Preferably, the gear motor 46 comprising the motor 16 and the gear 18 in combination is also mounted on the base 10 such that the motor shaft 48 is laterally oriented. Mounted on shaft 48 is the eccentric 20 which converts the rotary motion of the gear motor shaft 48 into a reciprocating motion. The eccentric 20 is connected to one end of the power transmission shaft 22 whose opposing end is connected to the leg 32 of the T-shaped cross piece 31. As shown in FIG. 6, the connection to the leg 32 of the T-shaped cross piece 31 is accomplished via the same shoulder bolt 52 and jamb nut 50 combination described previously in connecting the support legs 24 to the angle pieces 28 except for the employment of a bearing 56 between the shoulder bolt and the power transmission shaft 22 instead of the bushing described previously.

Thus, when the gear motor is running, its rotational motion is transmitted to the eccentric 20 which thereby converts the motion into a reciprocating longitudinal motion. The reciprocating motion is transmitted via the power transmission shaft 22 which connects the eccentric 20 and the T-shaped cross piece to the table top 12. The table top 12 will provide a reciprocating longitudinal motion to provide vestibular motion to the patient lying upon the table top 12.

It should be apparent that the reciprocating horizontal motion can be transmitted to the table top 12 via other methods. For example, the shaft 22 could be bolted directly to the table top 12, or perhaps to one of the support legs 24.

In the preferred embodiment, the table top 12 moves longitudinally about 1/2 inch in each cycle. Also preferably, the device provides a reciprocating frequency of between 0-200 cycles per minute where the actual frequency employed is determined by the settings on the controller 36.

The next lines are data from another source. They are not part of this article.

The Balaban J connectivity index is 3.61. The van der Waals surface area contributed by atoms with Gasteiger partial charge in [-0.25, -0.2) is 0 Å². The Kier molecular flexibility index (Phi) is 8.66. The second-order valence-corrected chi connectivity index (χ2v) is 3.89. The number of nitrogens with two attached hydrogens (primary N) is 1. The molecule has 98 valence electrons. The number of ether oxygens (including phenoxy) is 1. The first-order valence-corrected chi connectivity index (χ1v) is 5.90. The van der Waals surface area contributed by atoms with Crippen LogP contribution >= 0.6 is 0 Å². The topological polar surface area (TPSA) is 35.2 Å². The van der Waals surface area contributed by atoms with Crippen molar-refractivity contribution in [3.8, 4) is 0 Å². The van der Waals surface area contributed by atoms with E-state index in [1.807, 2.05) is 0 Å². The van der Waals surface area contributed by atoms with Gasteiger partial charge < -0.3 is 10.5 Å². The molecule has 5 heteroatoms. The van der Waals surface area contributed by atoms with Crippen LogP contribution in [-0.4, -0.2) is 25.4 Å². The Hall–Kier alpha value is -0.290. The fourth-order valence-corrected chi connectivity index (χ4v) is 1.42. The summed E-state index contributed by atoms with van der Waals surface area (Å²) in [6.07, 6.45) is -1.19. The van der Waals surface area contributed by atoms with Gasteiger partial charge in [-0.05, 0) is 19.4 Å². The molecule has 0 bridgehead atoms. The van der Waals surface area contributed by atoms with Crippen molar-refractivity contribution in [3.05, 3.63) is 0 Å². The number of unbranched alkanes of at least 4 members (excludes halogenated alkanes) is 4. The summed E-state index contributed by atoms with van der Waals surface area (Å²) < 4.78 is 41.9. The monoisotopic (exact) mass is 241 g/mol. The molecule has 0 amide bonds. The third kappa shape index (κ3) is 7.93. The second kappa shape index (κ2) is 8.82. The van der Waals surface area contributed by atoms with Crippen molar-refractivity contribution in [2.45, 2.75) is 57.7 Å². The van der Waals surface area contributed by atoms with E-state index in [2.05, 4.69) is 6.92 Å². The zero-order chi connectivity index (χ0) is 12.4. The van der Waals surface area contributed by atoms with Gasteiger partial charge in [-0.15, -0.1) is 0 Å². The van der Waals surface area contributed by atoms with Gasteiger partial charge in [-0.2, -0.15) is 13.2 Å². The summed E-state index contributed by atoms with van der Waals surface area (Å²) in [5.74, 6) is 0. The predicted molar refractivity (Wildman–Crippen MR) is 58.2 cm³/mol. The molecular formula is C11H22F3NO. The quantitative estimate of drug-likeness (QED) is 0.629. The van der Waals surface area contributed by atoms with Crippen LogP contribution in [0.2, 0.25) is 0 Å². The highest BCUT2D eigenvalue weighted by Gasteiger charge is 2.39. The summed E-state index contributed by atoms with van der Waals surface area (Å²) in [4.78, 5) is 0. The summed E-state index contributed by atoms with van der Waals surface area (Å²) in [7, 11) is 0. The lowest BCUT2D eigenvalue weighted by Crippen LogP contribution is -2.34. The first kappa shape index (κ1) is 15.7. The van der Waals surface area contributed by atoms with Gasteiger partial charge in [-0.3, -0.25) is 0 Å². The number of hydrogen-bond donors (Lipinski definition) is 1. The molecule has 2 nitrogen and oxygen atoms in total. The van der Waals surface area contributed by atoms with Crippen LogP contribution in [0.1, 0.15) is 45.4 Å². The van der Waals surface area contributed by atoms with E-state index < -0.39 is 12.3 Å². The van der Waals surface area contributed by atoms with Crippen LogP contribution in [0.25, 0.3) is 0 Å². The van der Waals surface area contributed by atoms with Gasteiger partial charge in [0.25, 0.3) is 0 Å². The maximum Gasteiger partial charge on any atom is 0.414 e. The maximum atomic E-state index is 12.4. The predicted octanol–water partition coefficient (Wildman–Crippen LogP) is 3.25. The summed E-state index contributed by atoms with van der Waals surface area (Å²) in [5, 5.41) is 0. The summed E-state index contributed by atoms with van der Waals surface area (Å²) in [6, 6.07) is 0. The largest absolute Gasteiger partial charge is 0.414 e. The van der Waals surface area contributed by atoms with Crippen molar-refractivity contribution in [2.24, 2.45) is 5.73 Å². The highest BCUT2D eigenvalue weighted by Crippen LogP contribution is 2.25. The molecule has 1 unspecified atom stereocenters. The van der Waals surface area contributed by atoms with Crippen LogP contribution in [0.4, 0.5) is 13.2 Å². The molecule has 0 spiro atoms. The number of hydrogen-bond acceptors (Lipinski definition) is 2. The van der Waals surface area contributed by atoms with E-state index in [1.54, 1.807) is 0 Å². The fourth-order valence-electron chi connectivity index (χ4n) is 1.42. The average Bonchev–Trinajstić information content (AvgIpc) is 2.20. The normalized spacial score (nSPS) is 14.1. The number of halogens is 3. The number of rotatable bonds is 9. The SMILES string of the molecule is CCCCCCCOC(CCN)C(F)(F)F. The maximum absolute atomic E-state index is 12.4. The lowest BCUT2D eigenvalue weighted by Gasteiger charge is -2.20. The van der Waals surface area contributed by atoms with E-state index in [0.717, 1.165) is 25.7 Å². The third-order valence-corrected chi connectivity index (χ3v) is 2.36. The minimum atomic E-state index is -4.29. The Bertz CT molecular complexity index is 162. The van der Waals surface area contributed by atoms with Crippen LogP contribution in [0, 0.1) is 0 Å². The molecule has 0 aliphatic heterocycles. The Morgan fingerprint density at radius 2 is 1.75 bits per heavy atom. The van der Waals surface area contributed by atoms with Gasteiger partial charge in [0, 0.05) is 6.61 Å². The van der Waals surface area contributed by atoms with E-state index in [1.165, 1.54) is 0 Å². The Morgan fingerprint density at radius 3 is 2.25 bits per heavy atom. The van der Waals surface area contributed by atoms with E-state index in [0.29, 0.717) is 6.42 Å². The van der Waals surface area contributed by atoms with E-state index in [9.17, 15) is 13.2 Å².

The cycling speed of the table is varied by the controller and the table will reciprocate until the user, via the controller, turns off the motor 16. The controller 36 also allows the user to easily duplicate speeds used previously.

The components of the above invention are readily available from retail sources in most cities. To be specific, the metal pieces described above including the angle pieces 28, the support legs 24, the cross pieces 30, 31 and the power transmission shaft 22 are available from Glendale Steel Supply of Glendale, Ariz. The nuts 50 and bolts 54 utilized can be obtained from Copper State Bolt & Nut. The bushings 54 and bearing 56 are products of Kaman Industrial Technologies Corporation. The gear motor 46 and its controller 36 can be obtained from Minarik Electric Company. A suitable eccentric 20 can be purchased from Precision Short Run, Inc. The latter four companies are located in Phoenix, Ariz.

Although but one embodiment has been illustrated and described, it will be apparent to those skilled in the art that various changes and modifications may be made therein without departing from the spirit of the invention or from the scope of the appended claims.

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Classifications
U.S. Classification601/24, 601/26, 601/98
International ClassificationA61H1/00
Cooperative ClassificationA61H1/003, A61H2203/0456, A61H1/005
European ClassificationA61H1/00D, A61H1/00C2
Legal Events
DateCodeEventDescription
Mar 17, 1995ASAssignment
Owner name: REDBARN ENTERPRISES, INC.
Free format text: ASSIGNMENT OF ASSIGNORS INTEREST;ASSIGNORS:MCNAMARA, JACK;THOMAS, MARK W.;REEL/FRAME:007400/0787;SIGNING DATES FROM 19941019 TO 19941227
Dec 21, 1999REMIMaintenance fee reminder mailed
May 28, 2000LAPSLapse for failure to pay maintenance fees
Sep 26, 2000FPExpired due to failure to pay maintenance fee
Effective date: 20000528